US prepares to transfer six Guantanamo prisoners to Uruguay

Relocation would be largest group to be moved from Cuba camp in five years

File photograph of detainees held in the US military prison for “enemy combatants” in Guantanamo Bay. Of the 143 prisoners still detained there, 71 are approved for transfer. Photograph: John Moore/Getty Images

The Pentagon has told members of the US Congress it plans to transfer six prisoners at the controversial Guantánamo Bay detention camp to Uruguay, the largest number to be moved to another country in five years.

Secretary of defence Chuck Hagel notified lawmakers about the transfers, which would cut the number of prisoners at the camp to 143, as the Pentagon must by law notify Congress about the release of Guantánamo inmates at least 30 days in advance.

The six prisoners include a Syrian man, Jihad Ahmed Mujstafa Diyab, who brought a legal action in a US court challenging Pentagon’s procedures on force-feeding detainees who are on hunger strike in protest at their indefinite incarceration without trial.

Three others are also Syrian; the other two are a Palestinian and a Tunisian, according to the New York Times which first reported the story.


The release of the prisoners comes as Guantánamo remains locked in stalemate with president Barack Obama still eager to fulfil a promise from 2009 to close the prison he inherited from the George W Bush administration, while rivals within the Republican Party are keen to see use of the camp extended.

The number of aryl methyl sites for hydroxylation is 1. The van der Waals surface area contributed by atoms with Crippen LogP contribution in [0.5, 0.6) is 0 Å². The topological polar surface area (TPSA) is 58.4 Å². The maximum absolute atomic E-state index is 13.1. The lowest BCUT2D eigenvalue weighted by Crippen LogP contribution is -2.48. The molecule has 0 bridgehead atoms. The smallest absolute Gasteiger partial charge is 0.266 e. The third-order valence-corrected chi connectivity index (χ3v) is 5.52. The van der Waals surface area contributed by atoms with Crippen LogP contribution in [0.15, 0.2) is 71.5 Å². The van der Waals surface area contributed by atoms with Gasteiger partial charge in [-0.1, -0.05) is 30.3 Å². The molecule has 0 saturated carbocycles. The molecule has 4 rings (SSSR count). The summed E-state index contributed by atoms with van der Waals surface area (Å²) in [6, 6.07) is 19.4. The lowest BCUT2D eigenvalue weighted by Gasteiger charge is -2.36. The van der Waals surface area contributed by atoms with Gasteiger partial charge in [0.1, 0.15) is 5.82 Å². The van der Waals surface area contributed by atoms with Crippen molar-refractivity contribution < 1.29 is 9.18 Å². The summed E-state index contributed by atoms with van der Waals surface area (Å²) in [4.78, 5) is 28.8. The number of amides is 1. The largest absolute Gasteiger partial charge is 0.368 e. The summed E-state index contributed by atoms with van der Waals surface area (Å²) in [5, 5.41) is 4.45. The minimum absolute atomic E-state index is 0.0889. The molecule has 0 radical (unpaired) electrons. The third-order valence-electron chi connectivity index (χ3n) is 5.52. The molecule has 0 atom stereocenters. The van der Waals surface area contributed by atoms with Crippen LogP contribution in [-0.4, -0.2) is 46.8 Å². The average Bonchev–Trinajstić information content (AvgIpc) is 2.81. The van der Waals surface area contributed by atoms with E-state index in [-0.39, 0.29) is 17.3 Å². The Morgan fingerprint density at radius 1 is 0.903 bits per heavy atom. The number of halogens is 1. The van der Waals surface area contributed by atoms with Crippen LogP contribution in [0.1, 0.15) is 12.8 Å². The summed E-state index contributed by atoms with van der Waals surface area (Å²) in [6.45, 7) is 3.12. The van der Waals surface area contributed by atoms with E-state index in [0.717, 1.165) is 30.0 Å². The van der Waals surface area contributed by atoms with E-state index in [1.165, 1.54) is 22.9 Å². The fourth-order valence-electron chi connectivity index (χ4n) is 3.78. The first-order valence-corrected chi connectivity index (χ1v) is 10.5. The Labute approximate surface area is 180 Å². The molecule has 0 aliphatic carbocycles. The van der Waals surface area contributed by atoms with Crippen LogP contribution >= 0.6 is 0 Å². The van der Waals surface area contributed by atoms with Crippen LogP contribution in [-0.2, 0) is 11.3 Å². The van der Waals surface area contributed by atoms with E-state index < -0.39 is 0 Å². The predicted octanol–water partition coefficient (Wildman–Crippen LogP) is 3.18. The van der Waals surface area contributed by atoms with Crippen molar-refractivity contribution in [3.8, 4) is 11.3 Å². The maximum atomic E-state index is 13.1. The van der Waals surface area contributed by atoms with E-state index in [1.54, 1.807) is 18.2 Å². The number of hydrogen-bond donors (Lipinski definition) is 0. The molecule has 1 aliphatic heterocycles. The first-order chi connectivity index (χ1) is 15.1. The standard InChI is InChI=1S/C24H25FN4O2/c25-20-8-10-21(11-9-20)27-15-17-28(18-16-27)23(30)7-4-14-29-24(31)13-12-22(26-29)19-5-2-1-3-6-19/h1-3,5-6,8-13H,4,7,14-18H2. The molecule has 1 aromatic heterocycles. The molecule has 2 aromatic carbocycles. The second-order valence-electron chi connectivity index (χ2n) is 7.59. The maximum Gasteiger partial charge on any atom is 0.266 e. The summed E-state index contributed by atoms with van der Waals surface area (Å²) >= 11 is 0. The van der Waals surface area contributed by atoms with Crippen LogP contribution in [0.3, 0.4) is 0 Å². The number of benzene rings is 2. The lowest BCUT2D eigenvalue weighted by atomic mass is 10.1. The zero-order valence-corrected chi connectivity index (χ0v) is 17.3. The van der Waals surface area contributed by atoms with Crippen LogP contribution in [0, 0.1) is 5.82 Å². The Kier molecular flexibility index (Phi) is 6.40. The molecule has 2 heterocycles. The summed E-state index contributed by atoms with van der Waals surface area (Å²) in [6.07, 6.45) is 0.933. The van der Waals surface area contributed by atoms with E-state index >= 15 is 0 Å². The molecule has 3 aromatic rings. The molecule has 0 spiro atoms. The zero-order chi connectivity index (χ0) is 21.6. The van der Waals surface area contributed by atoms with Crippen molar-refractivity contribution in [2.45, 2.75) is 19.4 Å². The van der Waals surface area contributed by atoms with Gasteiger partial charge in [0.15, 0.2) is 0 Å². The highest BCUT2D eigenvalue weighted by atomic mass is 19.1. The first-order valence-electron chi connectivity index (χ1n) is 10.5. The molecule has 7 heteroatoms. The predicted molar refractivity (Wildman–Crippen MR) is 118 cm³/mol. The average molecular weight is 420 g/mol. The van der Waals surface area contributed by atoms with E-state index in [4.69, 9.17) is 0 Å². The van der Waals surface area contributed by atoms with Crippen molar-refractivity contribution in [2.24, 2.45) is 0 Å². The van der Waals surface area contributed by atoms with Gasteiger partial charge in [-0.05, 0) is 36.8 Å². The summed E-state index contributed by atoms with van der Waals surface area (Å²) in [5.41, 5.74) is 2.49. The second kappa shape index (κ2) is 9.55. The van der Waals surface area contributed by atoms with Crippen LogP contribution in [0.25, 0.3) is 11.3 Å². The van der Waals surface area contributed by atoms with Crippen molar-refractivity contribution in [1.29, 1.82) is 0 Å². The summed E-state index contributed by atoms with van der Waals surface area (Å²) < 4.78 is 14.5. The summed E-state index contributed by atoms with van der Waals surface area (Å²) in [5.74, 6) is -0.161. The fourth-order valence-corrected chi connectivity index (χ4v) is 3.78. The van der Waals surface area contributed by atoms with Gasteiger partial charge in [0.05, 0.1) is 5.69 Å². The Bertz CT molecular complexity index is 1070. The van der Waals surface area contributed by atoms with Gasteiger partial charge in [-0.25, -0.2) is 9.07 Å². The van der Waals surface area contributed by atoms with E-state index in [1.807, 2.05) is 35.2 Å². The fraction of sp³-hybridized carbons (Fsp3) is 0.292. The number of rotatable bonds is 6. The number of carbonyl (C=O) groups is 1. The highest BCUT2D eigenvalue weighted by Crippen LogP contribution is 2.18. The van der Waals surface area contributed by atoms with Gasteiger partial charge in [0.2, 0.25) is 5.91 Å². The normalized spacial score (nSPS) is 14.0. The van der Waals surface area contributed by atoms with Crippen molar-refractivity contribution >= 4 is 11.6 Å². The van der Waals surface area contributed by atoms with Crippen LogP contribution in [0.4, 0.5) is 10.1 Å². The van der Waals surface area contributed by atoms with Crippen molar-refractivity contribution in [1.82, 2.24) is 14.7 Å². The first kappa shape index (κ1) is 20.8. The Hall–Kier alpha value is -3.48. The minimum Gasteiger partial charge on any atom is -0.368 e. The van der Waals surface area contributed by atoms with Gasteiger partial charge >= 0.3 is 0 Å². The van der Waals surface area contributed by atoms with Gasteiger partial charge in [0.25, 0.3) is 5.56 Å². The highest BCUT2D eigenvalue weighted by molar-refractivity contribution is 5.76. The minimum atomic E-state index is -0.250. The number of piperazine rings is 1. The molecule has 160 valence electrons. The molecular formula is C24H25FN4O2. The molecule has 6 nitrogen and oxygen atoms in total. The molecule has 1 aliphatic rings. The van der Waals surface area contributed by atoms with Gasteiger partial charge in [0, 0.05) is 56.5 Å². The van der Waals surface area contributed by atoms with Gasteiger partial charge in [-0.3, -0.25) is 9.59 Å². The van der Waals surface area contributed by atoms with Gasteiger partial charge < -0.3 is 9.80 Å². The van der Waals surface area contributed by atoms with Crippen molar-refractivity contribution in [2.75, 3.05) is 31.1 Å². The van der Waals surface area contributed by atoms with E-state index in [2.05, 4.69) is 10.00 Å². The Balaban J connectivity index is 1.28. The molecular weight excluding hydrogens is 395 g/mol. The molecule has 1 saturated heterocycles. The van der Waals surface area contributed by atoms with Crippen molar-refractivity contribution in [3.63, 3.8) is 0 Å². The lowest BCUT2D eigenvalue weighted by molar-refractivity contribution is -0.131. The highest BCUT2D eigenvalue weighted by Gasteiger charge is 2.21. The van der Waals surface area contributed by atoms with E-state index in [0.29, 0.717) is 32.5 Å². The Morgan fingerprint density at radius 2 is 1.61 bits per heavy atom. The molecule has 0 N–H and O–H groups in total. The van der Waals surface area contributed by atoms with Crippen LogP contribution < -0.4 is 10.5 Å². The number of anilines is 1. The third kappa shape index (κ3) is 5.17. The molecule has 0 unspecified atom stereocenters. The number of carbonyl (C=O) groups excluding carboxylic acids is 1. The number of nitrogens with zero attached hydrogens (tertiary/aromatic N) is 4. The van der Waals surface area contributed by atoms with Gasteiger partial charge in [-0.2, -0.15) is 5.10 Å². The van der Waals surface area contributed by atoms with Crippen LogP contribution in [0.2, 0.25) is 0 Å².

Of the 143 prisoners, 71 are approved for transfer. The latest prisoner releases will be the first since May when the White House angered Congress by releasing five Afghan detainees in a prisoner swap for army sergeant Bowe Bergdahl, who had been held captive by the Taliban for five years, without telling them in advance.

The Obama administration defended the move, saying it was lawful to give no notice because of the risk to Mr Bergdahl’s life. Political criticism of the Bergdahl swap led to some reluctance within the Pentagon to proceed with the prisoner release to Uruguay. The deal has mooted earlier this year when Uruguayan president José Mujica offered to take prisoners because of his concern about treatment.

“They will be able to move freely,” Mr Mujica said in May. “They can leave. But they’ve been turned into walking skeletons. They’ve been destroyed by what they’ve gone through.”

Prisoners from Yemen

Well over half Guantánamo’s prison population are from Yemen, of which 56 have been approved for release. No prisoners have been sent back to the Middle East state since 2010. Transfers to Yemen were suspended after a Nigerian tried to detonate a bomb on a US-bound flight on Christmas Day 2009.

“Congress has been a thorn in the side of the administration certainly by interfering with Mr Obama’s ability to close Guantánamo but the main issue is that the president has to deal with the issue of Yemen,” said Wells Dixon, a senior attorney at the Centre for Constitutional Rights in New York.

“You have a prison that is fast becoming a prison not just for Muslim men but for Muslim men from Yemen . . . It is totally arbitrary and totally unlawful,” he said.

Simon Carswell

Simon Carswell

Simon Carswell is News Editor of The Irish Times